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Jack and Jill - Traversing

01 February 2013

Grinding out a serious hill climb is an integral part of the 'joy of mountain biking'. Once you've reached the summit though, you'll want to reap some reward for your toil... spending time sifting around the tops, imbibing the views and sucking a few lung full of clean air before plunging homeward. Pick the right spot and a myriad of opportunities will present themselves to sidle across slippery slopes or follow ill-defined sheep tracks around the hillside. Hardly ego-singletrack, and when the trail gets rough and cuts into an increasingly steep slope, it's hard not to imagine the worst as your eyes wander off the edge. Fear not - a few nifty tips and a large helping of huevos will help you tackle this tricky stuff... and will soon have you queuing up for more.


Lean your bike out, pushing your arms away from the slope while keeping your upper body back towards the hill so your head remains directly above the track. This helps prevent catching your inside pedal on 'intrusions' and being inelegantly pitched over the edge. You also gain additional traction with your centre of gravity directly over tyres - forcing them into the dirt rather than sliding out from under you.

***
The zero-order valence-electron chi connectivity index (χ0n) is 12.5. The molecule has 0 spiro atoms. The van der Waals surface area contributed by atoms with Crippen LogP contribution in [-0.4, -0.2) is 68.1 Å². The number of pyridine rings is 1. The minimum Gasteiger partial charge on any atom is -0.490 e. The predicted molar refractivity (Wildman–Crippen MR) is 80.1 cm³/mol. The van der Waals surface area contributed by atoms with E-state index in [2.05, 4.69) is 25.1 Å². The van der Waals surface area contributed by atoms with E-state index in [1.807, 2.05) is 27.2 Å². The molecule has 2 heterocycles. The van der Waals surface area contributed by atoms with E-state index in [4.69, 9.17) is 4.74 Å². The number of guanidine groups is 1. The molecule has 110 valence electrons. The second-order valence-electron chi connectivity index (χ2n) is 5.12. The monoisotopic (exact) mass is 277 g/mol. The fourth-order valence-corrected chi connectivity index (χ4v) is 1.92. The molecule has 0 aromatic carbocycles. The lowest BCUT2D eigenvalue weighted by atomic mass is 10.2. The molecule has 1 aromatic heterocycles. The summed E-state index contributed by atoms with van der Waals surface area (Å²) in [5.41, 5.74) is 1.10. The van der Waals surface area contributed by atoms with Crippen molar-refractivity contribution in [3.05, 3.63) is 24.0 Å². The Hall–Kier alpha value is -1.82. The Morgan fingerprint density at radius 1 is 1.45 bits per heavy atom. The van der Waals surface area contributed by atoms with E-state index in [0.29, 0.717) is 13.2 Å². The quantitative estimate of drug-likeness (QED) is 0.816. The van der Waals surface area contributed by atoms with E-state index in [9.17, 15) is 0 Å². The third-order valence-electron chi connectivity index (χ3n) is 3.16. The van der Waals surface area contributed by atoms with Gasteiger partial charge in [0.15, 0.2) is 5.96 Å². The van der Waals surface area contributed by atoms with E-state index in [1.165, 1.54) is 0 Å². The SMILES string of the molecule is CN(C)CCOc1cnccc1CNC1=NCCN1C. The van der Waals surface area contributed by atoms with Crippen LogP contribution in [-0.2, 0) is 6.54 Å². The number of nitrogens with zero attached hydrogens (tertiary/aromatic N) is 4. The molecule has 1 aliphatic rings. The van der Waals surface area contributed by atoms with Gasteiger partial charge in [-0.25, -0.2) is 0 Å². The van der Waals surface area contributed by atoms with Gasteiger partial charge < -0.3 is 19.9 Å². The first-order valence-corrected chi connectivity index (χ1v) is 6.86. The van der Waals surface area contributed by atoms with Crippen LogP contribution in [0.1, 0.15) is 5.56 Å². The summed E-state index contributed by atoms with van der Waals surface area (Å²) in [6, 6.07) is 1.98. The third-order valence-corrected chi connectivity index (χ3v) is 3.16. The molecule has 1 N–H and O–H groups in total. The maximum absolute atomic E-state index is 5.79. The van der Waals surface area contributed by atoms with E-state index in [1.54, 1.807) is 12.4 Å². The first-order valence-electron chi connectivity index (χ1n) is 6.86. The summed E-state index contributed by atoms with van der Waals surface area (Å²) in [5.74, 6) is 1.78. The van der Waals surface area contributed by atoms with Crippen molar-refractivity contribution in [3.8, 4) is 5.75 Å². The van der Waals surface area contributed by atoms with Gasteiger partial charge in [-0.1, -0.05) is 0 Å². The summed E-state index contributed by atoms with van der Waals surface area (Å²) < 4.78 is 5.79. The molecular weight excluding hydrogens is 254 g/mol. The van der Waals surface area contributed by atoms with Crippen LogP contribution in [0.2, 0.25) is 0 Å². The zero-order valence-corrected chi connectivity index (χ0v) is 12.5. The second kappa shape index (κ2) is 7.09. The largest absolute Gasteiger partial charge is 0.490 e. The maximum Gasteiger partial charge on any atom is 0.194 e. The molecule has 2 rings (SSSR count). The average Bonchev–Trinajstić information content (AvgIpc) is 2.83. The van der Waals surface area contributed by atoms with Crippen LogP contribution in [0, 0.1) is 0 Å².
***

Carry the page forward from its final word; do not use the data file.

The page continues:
Stutter Pedalling

Just when things are looking sweet, you're bound to be confronted with a rock or two on the trail. This is equally likely to coincide with the need to keep pedalling so as to maintain your momentum and Murphy will ensure you hit your pedals on the way through. Stutter pedalling is your saviour. You develop a sixth sense to predict when your pedals are going to hit (without staring downwards), then quickly back-pedal half a stroke and resume pedalling. It takes a few attempts to get this sussed but is a life saving manoeuvre once mastered.

Mind the Gap

Try not to stare at the offending rocks and obstacles - they don't blink and have 'tractor-beam' cunning. The knack is to steer for the gaps, rather than obsessing about avoiding the hazards. A tad esoteric but for many it magically seems to do the trick.


A little speed helps you balance your steed. There is nothing wrong with a good solid run-up to get you through the technical sections, maintaining your momentum so you can keep your eyes focused on the track ahead.

Keep it Clean

Freaking out and riding around tough obstacles or cutting tight hairpins is uncool. It causes of track damage and hey, if you can't ride a section then treat it as a future challenge for when your skills are up to the task.